Help Needed from English Profs

My blog is popular among professors of English (because they are very smart) and enthusiasts of the language. So I’m asking them to help out a non-native speaker.

Here is my question: does the word “vociferous” have negative connotations for you? For example, in the sentence “Barcelona was vociferous in demanding the return of these papers”, is the speaker trying to express a veiled dislike of Barcelona’s demands or am I imagining a whiff of negativity here?

The Best Post Title Ever

And sometimes I just thank the universe for my blogroll.

Today, I’ve been to the swimming pool, missed the bus and had to trudge through the snow for 25 minutes, had my 2-hour driving lesson, went to the bookstore, worked on my article, made dinner and was ready to drop dead because I had no more energy left whatsoever. And then I saw this genius post title in my blogroll and it jolted me awake and ready for additional scholarly pursuits:

I’m Dreaming Of A White Santa

This is really brilliant.


And the December issue of The Atlantic states that

men whose wives out earn them actually do a smaller share of housework than their breadwinner peers.

Oh yes, I have anecdotal evidence in spades that confirms this observation. It is obvious why this happens. Men’s primary gender identification still comes from financial and professional success. If their partner is doing better in these areas, they often try to protect their manliness by avoiding what they see as women’s work.

This will, of course, change but not immediately.


In November’s issue of The Atlantic, Karl Taro Greenfeld asked if the readers could imagine “a profession in which employees spend all day at the office, work four or so hours afterward on homework, and still have work to do over the weekend.”

It is sad, indeed, to see a journalist who is so out of touch with the realities of contemporary workplace. Everybody I know works this way, and I don’t mean only people in academia.

N works at a company that creates medical software. He is required to improve his professional skills by way of obtaining programming certifications in new computer languages. He is also expected to publish his research. All of this has to be done on his own time. So he comes home from work, has dinner, and then works some more because that’s what he needs to do to keep his job.

My sister has her own small business, and this means that she has to work well into the night every day. Even on vacations, she has to be plugged in and working.

I don’t know if there are any white-collar jobs left where people put in their 8 hours a day and do ok more work.

Have a Nice Morning!

In the locker room at the gym, two elderly ladies were engaged in a very loud conversation while I was changing behind a curtain. The cheery subject they chose for their morning chat was dead husbands.

“. . . And when she woke up, he was lying there DEAD. He was completely cold and blue, so he must have been DEAD for hours!”

“. . . And when she went outside, he was lying in the snow DEAD. He’d slipped and broken his neck!”

“Gosh, this is probably the most morbid subject they could have chosen at this early hour,” I thought.

As if to prove me wrong, the women switched to an even juicier topic: dead babies.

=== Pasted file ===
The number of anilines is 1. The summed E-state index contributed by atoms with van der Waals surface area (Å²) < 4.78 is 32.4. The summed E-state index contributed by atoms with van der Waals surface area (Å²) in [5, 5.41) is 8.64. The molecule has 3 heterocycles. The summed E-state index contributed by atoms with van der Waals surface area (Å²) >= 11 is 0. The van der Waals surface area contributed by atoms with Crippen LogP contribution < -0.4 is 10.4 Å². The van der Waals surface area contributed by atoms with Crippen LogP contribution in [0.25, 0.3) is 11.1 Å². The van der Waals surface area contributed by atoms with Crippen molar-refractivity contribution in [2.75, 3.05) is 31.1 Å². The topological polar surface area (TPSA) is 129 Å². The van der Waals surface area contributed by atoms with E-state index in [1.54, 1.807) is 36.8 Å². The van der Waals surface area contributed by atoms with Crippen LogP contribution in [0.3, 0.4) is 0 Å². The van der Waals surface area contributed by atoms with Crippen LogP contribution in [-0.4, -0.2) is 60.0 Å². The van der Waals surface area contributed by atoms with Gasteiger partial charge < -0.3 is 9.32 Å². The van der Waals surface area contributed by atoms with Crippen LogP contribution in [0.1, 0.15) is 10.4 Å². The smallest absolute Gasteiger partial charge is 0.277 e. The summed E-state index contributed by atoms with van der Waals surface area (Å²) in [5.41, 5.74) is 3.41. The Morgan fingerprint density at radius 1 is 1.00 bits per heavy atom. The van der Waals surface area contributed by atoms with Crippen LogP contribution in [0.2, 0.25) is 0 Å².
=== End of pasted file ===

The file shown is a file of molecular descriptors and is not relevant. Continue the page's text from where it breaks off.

“She gave birth to a perfectly healthy baby boy but 3 months later he just DIED!” one of them vociferated gleefully.

“. . . The baby was born premature and only lived for two days,” the second woman chimed in.

When I emerged from behind the curtain, the ladies looked at me inquisitively.

“Do you have any stories about sudden death?” one of them asked in an eager voice. “I’m sure you do. Everybody has heard a story or two about somebody who just DIED all of a sudden.”

I wanted to tell them that I knew a story about this woman whose baby died and then there were two elderly ladies who aggravated her at the swimming pool. And then these ladies were found in the locker room and they were DEAD. They were completely blue and cold and had probably been lying there for hours.

But I’m not cruel, so I just wished them a nice morning and left.

Linguistic Personae

Reader Kathleen asks:

I know you mentioned this in passing before…something about different personality traits being expressed by one person when that person speaks a different language? Could you expound on that a little bit? Did you do a post about it and I missed it? I am terribly interested.

After 6, 092 posts, I have no idea what I have written, so if I’m repeating myself, please forgive me. I definitely have a different persona for each of the languages I speak well.

The Russian-speaking Clarissa has the best sense of humor of all. (You are missing some linguistic brilliance, people.) I use a lot of puns and verbal acrobatics. My Russian is very adverbial. I never managed to perceive Russian as fully my own and treat it like a stranger I will never fully comprehend. Since I’m not emotionally attached to it a whole lot, I welcome a lot of experimentation with the language and eagerly adopt neologisms. Russian is very poor vocabulary-wise, so I invent many new words and use a variety of suffixes (not prefixes, though) to enrich it and create my own version of the language.

The English-speaking Clarissa is the least emotional of all. My English-speaking persona is the most competent and organized. I feel very protective of English and suffer almost physiologically when people mutilate it.

The Spanish-speaking Clarissa gesticulates a lot, swears a lot, and is either emotional or mumbly (which are simply two sides of the same coin.) Also, Spanish makes me feel manly. It’s hard for me to figure out why that is but I really feel like a man when I speak the language.

Do you have different personae for the languages you speak?